Forestiera godfreyi - L.C. Anders.
Godfrey's Swamp-privet
Other Common Names: Godfrey's swampprivet
Taxonomic Status: Accepted
Related ITIS Name(s): Forestiera godfreyi L.C. Anders. (TSN 502637)
Unique Identifier: ELEMENT_GLOBAL.2.149792
Element Code: PDOLE020C0
Informal Taxonomy: Plants, Vascular - Flowering Plants - Olive Family
 
Kingdom Phylum Class Order Family Genus
Plantae Anthophyta Dicotyledoneae Scrophulariales Oleaceae Forestiera
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Concept Reference
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Concept Reference: Kartesz, J.T. 1994. A synonymized checklist of the vascular flora of the United States, Canada, and Greenland. 2nd edition. 2 vols. Timber Press, Portland, OR.
Concept Reference Code: B94KAR01HQUS
Name Used in Concept Reference: Forestiera godfreyi
Conservation Status
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NatureServe Status

Global Status: G2
Global Status Last Reviewed: 09Mar2009
Global Status Last Changed: 23Jun2000
Rounded Global Status: G2 - Imperiled
Reasons: Forestiera godfreyi is known from a fairly limited range: nine counties in northern Florida and north along the coast to southeastern Georgia and extreme southeastern South Carolina. Approximately 18 occurrences are believed extant, mostly in Florida. Plants appear to be locally abundant at at least a few sites, but sparse at at least a few others; number of individuals can be difficult to estimate due to the species' propensity to form thickets. At least half of the occurrences are protected on parks or preserves. Threatened by competition with exotic plants such as Chinese privet and Nandina at some protected sites; unprotected sites may be impacted by logging and residential development.
Nation: United States
National Status: N2

U.S. & Canada State/Province Status
United States Florida (S2), Georgia (S1), South Carolina (S1)

Other Statuses

NatureServe Global Conservation Status Factors

Range Extent Comments: Known from nine counties in northern Florida, adjacent Camden County in southeastern Georgia, and Colleton, Charleston, and Beaufort Counties in extreme southeastern South Carolina.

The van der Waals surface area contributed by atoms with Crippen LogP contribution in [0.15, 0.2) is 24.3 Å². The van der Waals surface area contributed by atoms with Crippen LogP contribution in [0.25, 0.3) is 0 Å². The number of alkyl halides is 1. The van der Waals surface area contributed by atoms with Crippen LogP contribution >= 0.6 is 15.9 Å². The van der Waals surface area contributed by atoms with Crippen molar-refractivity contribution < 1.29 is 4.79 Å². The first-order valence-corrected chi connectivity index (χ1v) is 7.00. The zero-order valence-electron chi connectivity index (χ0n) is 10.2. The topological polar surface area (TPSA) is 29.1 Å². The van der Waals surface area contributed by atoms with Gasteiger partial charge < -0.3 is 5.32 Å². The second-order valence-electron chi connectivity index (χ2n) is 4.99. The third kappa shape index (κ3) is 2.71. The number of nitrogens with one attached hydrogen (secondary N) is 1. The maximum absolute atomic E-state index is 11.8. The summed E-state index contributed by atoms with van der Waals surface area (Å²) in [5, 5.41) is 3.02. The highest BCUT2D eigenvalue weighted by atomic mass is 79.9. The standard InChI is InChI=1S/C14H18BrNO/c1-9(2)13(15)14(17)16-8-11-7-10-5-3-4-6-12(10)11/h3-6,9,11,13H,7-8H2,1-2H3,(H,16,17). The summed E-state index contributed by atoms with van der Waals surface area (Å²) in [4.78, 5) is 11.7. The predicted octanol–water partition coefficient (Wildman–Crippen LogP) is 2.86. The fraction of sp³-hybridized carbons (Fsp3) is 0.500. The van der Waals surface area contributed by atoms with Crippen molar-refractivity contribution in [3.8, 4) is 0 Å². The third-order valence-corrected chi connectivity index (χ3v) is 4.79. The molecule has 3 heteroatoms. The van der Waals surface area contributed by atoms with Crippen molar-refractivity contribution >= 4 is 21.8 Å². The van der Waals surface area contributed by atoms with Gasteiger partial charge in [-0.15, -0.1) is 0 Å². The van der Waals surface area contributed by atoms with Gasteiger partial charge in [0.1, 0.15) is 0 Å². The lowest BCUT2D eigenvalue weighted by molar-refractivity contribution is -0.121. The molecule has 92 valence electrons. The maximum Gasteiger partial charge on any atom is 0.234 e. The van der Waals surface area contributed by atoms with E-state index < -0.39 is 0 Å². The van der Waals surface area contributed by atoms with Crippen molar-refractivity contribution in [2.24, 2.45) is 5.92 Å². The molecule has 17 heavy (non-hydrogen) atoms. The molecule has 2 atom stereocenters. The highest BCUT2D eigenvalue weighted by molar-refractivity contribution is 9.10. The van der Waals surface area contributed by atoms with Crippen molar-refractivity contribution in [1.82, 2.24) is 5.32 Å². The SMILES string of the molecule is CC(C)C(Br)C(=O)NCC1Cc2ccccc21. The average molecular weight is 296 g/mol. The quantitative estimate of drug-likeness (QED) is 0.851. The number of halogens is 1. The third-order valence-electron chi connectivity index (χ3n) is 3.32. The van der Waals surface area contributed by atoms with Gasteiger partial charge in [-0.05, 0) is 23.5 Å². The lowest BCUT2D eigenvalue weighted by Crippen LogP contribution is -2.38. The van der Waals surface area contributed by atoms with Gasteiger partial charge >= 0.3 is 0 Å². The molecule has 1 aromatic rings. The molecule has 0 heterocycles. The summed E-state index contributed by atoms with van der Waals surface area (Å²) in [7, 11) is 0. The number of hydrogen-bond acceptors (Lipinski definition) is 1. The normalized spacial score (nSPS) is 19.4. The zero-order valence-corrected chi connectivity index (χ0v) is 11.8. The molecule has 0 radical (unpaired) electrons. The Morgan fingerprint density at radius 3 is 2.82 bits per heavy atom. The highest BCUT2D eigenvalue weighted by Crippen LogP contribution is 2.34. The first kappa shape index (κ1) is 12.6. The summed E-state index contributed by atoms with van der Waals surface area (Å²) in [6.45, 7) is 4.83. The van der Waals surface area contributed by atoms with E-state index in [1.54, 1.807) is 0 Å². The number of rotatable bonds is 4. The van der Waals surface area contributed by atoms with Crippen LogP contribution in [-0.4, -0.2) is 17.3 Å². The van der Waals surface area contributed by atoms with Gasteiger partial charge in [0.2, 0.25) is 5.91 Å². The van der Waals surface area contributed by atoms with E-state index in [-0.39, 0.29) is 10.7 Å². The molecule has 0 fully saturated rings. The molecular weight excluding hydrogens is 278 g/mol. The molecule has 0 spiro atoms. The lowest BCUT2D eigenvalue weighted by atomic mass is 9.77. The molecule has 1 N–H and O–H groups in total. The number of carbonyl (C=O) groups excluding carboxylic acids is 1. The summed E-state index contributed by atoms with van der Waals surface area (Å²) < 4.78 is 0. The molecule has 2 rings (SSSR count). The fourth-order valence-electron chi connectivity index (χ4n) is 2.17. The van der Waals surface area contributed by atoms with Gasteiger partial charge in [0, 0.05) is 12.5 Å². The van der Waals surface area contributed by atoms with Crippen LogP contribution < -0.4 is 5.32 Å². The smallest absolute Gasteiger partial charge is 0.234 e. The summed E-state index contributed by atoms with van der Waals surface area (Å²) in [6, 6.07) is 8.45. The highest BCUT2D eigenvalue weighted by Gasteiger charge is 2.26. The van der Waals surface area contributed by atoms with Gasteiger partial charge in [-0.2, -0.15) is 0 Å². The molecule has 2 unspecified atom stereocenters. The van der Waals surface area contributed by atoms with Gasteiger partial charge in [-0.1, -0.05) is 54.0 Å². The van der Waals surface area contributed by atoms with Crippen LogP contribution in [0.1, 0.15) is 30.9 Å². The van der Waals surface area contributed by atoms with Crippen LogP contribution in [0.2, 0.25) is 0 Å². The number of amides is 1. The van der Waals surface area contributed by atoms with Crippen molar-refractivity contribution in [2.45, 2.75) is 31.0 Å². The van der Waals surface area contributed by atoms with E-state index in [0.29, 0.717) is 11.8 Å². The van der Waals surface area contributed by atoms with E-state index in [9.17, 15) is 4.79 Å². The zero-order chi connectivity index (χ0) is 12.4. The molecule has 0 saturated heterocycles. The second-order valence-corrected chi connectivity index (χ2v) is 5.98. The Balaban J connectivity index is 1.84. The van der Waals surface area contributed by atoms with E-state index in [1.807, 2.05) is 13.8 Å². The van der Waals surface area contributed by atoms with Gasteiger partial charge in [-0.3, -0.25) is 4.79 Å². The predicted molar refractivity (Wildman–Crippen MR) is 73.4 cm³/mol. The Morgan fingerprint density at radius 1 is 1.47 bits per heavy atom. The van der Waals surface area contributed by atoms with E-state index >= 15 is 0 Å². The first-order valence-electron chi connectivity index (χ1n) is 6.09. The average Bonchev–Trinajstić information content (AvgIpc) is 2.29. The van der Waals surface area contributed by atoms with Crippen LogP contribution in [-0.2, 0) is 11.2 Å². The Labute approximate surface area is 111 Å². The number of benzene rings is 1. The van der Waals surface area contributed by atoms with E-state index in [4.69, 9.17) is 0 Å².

Area of Occupancy: 26-500 4-km2 grid cells
Area of Occupancy Comments: Estimated area of occupancy is 68 square km based on 18 separate grid cells, each 4 square km.

Number of Occurrences: 6 - 20
Number of Occurrences Comments: Approximately 18 occurrences are believed extant, 12 in Florida, 1 in Georgia, and 5 in South Carolina. Two additional Florida occurrences are considered historical and two additional South Carolina occurrences have been extirpated.

Population Size Comments: Of the occurrences for which abundance has been estimated, about half of the descriptions have noted the species as "common" or "locally abundant" at the site, while half have noted few individual plants (< 10). It appears that counting individuals is difficult where the species is abundant, as it tends to form thickets.

Overall Threat Impact: High - medium
Overall Threat Impact Comments: Godfrey's privet is threatened by invasion of Chinese privet (Ligustrum sinense) and Nandina (Nandina domestica) at some managed areas. Its habitat is subject to logging and conversion to residential development.

Short-term Trend: Decline of 30-70%
Short-term Trend Comments: Estimated decline of at least 30%, and possibly more than 50%, over the short-term.

Long-term Trend: Decline of 30-70%
Long-term Trend Comments: Estimated decline of at least 30%, and likely more than 50%, over the long-term.

Other NatureServe Conservation Status Information

Distribution
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Global Range: Known from nine counties in northern Florida, adjacent Camden County in southeastern Georgia, and Colleton, Charleston, and Beaufort Counties in extreme southeastern South Carolina.

U.S. States and Canadian Provinces
Color legend for Distribution Map

U.S. & Canada State/Province Distribution
United States FL, GA, SC

Range Map
No map available.


U.S. Distribution by County Help
State County Name (FIPS Code)
FL Alachua (12001), Dixie (12029), Duval (12031), Gadsden (12039), Gilchrist (12041)*, Jackson (12063), Jefferson (12065), Levy (12075)*, Liberty (12077), Marion (12083)
SC Beaufort (45013), Charleston (45019), Colleton (45029)
* Extirpated/possibly extirpated
U.S. Distribution by Watershed Help
Watershed Region Help Watershed Name (Watershed Code)
03 Four Hole Swamp (03050206)+, Salkehatchie (03050207)+, Broad-St. Helena (03050208)+, Calibogue Sound-Wright River (03060110)+*, Cumberland-St. Simons (03070203)+, Nassau (03070205)+, Oklawaha (03080102)+, Lower St. Johns (03080103)+, Waccasassa (03110101)+*, Econfina-Steinhatchee (03110102)+, Lower Suwannee (03110205)+*, Santa Fe (03110206)+, Apalachee Bay-St. Marks (03120001)+, Apalachicola (03130011)+, Chipola (03130012)+
+ Natural heritage record(s) exist for this watershed
* Extirpated/possibly extirpated
Ecology & Life History